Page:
Qualcomm, which is the world’s largest mobile chipset manufacturer, is in talks with China-based Huawei Technologies in order to settle the dispute about patent royalty, reports Wall Street Journal citing people familiar with the matter.
The dispute is related to Huawei Technologies withholding a hefty amount of royalty payments to the US-based chipmaker. According to the people who are aware of the matter, both the companies are currently negotiating, which is likely to result in a settlement.
The sources further add that the settlement of this patent royalty dispute could be announced in the coming weeks. However, they are warning that there’s a possibility that the talks could fall apart and there’s no guarantee of an agreement.
Huawei Technologies was the second Qualcomm licensee to stop paying royalties after Apple ordered its contract manufacturers to stop paying money to the chipset maker. If Qualcomm manages to reach an agreement with the contract manufacturers, it could restore billions of dollars in royalty revenue.
Qualcomm, in addition to selling chips, also collects royalties for the use of its patents on several key technologies in cellular standards. This allows the company to collect a fee for almost every smartphone sold worldwide, regardless of what chip powers those phones.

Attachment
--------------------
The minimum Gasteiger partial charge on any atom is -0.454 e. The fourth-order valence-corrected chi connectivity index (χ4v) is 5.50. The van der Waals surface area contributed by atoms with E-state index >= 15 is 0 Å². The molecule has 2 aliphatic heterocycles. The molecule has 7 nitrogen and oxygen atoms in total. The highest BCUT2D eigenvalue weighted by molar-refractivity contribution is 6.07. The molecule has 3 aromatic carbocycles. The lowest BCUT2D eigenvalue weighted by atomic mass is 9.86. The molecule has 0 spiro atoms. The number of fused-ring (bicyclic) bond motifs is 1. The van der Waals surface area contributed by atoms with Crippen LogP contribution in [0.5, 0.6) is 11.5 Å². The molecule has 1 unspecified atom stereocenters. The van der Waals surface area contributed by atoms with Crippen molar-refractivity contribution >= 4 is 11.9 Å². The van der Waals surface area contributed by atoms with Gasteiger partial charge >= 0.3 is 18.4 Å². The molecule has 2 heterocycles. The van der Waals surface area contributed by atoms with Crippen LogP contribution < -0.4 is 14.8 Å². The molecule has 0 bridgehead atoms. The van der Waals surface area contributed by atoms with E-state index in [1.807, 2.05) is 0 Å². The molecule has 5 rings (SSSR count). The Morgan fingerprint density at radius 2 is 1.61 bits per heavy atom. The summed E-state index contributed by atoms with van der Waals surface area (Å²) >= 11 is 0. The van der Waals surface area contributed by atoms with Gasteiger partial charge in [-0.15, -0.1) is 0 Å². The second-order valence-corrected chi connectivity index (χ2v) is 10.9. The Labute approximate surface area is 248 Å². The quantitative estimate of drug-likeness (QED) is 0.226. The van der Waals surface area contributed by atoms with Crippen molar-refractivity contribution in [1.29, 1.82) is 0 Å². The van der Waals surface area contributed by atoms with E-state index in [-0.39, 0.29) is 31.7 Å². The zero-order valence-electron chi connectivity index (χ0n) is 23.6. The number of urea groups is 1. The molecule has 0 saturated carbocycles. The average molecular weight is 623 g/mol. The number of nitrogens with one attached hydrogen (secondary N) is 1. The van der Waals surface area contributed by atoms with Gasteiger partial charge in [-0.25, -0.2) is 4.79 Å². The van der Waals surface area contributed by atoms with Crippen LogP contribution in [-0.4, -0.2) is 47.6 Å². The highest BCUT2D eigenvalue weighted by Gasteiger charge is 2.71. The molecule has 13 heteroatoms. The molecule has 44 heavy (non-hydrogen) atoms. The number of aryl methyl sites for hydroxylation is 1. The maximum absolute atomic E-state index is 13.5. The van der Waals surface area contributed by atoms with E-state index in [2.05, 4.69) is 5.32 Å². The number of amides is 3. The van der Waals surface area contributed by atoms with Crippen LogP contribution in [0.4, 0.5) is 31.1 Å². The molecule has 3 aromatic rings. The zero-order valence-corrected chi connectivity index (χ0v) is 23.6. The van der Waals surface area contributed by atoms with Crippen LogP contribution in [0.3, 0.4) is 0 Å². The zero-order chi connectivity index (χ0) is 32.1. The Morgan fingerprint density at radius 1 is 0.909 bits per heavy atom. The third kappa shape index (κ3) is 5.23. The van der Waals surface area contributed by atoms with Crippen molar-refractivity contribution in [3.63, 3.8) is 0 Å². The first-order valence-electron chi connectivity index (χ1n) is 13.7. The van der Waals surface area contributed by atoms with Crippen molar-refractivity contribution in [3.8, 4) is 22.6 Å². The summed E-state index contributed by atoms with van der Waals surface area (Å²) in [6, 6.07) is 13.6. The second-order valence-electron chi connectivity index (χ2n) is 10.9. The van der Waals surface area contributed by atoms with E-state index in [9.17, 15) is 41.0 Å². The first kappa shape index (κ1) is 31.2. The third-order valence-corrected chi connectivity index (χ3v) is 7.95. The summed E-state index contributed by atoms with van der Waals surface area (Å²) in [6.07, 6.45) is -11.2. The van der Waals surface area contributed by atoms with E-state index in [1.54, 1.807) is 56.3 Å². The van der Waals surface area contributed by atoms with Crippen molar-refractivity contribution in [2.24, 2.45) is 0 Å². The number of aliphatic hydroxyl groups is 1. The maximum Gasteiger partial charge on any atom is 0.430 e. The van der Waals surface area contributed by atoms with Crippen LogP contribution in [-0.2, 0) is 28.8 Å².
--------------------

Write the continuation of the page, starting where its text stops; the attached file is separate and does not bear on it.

However, the patent-licensing business model of Qualcomm has been under attack from companies like Apple and Huawei as well as regulatory bodies in several countries. The company was recently fined a record NT$23.4 billion ($774 million) by Taiwan’s Fair Trade Commission.
Qualcomm has also been fined $854 million in South Korea and $975 million in China. It is also facing lawsuits from Apple and the FTC in the United States. The key matter in the allegation is that Qualcomm uses its dominant position to charge unfair royalty rates.
News about the settlement talks between Qualcomm and Huawei Technologies comes at a time when Qualcomm is trying to fend off a $117 billion acquisition proposal from Broadcom. However, the U.S. government committee, which vets foreign acquisitions of US-based companies, has ordered Qualcomm to postpone its annual meeting, where the company is set to vote to replace six directors with nominees put forward by Broadcom.